FastScripts 2.5

If you've ever used AppleScript, Apple's scripting language, you probably know that OS X's Script Menu gives you quick access to any scripts located in /Library/Scripts and ~/Library/Scripts. But if running AppleScripts is a regular part of your daily routine, you owe it to yourself to check out Red Sweater Software's , a replacement for Apple's Script Menu that offers a slew of improvements. I ; since then it's gained a number of new features that have made it even more useful.

Like OS X's own Script Menu, FastScripts looks for scripts in their official Mac OS X folders and separates each folder's scripts within the menu. As with the built-in Script Menu, you can quickly open either of the official Scripts folders via a menu command. You can also edit a script, in your editor of choice, by Option-choosing the script; and you can reveal a script in the Finder by Shift-choosing the script.

But unlike OS X's menu, FastScripts supports more than just AppleScripts and Automator workflows--you can also run Perl scripts and shell scripts. And if you'd like to store your scripts elsewhere, you can tweak FastScripts (using a ) to look for scripts in other folders, as well. (I wish you could perform this action from within FastScripts' preferences window instead of having to use Terminal.) You can also give the FastScripts icon a custom color to make it easier to spot among all your other menu-bar icons.

Other unique features include a handy Recent Scripts sub-menu that provides quick access to scripts you've recently used. FastScripts also places user-level scripts and script folders above system-level items, which I find to be more useful than Apple's approach (system-level scripts above user-level scripts); alternatively, FastScripts lets you combine user- and system-level scripts in a single list, rather than separating them within the menu.

FastScripts also handles application-specific scripts better. As with Apple's menu, if you put application-specific scripts inside a folder named for the target application, and place that folder inside /Library/Scripts/Applications or ~/Library/Scripts/Applications (for example, ~/Library/Scripts/Applications/iPhoto for iPhoto-specific scripts), FastScripts will automatically display those scripts at the root level of the Script Menu whenever the target application (iPhoto, using the same example) is the frontmost program, hiding them whenever iPhoto is in the background or isn't running. But Apple's menu places application-specific scripts at the bottom of the menu, even though (again, to use our example) iPhoto-specific scripts are the ones you're most likely to use when iPhoto is active. FastScripts displays application-specific scripts where they belong--at the top of the menu. FastScripts will even create these special application-name folders for you via a simple menu command.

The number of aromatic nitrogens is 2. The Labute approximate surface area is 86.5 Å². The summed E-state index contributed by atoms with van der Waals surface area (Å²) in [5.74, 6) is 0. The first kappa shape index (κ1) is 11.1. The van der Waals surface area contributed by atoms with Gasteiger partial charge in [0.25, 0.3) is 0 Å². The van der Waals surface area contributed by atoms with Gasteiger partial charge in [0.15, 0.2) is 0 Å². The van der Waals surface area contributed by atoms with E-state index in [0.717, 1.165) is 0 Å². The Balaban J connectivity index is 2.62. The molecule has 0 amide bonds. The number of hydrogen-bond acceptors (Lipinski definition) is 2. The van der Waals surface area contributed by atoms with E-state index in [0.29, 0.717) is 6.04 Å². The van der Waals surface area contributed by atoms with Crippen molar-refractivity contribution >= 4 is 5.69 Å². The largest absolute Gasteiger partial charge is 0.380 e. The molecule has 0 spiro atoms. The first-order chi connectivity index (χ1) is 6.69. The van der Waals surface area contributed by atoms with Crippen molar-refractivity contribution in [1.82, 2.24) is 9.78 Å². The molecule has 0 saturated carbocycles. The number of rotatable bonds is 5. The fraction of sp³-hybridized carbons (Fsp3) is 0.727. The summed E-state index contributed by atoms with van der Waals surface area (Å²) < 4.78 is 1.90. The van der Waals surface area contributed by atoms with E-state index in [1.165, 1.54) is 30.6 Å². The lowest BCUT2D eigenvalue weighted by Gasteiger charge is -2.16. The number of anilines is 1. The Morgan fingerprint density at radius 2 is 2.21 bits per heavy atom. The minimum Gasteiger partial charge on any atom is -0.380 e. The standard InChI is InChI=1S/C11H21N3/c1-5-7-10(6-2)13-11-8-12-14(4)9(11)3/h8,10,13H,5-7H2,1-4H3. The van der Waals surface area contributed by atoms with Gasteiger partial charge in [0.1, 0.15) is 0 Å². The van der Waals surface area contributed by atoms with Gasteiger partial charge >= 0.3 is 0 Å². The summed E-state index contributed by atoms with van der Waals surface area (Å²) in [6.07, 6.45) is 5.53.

Behind the scenes, FastScripts also offers better performance and less-disruptive script execution. When you run a script or workflow from Apple's Script Menu, you'll often find that OS X switches away from the current application (either to the script itself or to another application called by the script) and never switches back to the original program. FastScripts, on the other hand, attempts to prevent such switching unless it's actually necessary, and switches back to the original application when it can. Why OS X doesn't work this way on its own, I don't know.